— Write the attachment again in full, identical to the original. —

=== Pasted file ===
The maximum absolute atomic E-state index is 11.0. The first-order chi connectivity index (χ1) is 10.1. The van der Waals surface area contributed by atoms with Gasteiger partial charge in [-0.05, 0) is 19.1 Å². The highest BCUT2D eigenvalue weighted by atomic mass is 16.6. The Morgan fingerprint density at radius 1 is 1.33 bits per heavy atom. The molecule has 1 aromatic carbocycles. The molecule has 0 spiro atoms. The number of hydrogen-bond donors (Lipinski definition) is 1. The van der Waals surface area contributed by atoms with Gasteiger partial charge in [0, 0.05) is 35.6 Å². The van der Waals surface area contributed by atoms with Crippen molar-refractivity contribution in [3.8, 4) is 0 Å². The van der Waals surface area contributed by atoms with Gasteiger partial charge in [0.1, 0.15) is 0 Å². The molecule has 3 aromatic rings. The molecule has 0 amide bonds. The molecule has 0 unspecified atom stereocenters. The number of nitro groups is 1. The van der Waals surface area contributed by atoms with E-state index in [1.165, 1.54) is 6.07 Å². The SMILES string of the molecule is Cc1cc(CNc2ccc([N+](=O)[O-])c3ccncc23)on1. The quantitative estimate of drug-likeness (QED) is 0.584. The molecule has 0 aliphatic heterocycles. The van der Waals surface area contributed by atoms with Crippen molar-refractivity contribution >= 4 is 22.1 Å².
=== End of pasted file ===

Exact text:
The maximum absolute atomic E-state index is 11.0. The first-order chi connectivity index (χ1) is 10.1. The van der Waals surface area contributed by atoms with Gasteiger partial charge in [-0.05, 0) is 19.1 Å². The highest BCUT2D eigenvalue weighted by atomic mass is 16.6. The Morgan fingerprint density at radius 1 is 1.33 bits per heavy atom. The molecule has 1 aromatic carbocycles. The molecule has 0 spiro atoms. The number of hydrogen-bond donors (Lipinski definition) is 1. The van der Waals surface area contributed by atoms with Gasteiger partial charge in [0, 0.05) is 35.6 Å². The van der Waals surface area contributed by atoms with Crippen molar-refractivity contribution in [3.8, 4) is 0 Å². The van der Waals surface area contributed by atoms with Gasteiger partial charge in [0.1, 0.15) is 0 Å². The molecule has 3 aromatic rings. The molecule has 0 amide bonds. The molecule has 0 unspecified atom stereocenters. The number of nitro groups is 1. The van der Waals surface area contributed by atoms with E-state index in [1.165, 1.54) is 6.07 Å². The SMILES string of the molecule is Cc1cc(CNc2ccc([N+](=O)[O-])c3ccncc23)on1. The quantitative estimate of drug-likeness (QED) is 0.584. The molecule has 0 aliphatic heterocycles. The van der Waals surface area contributed by atoms with Crippen molar-refractivity contribution >= 4 is 22.1 Å².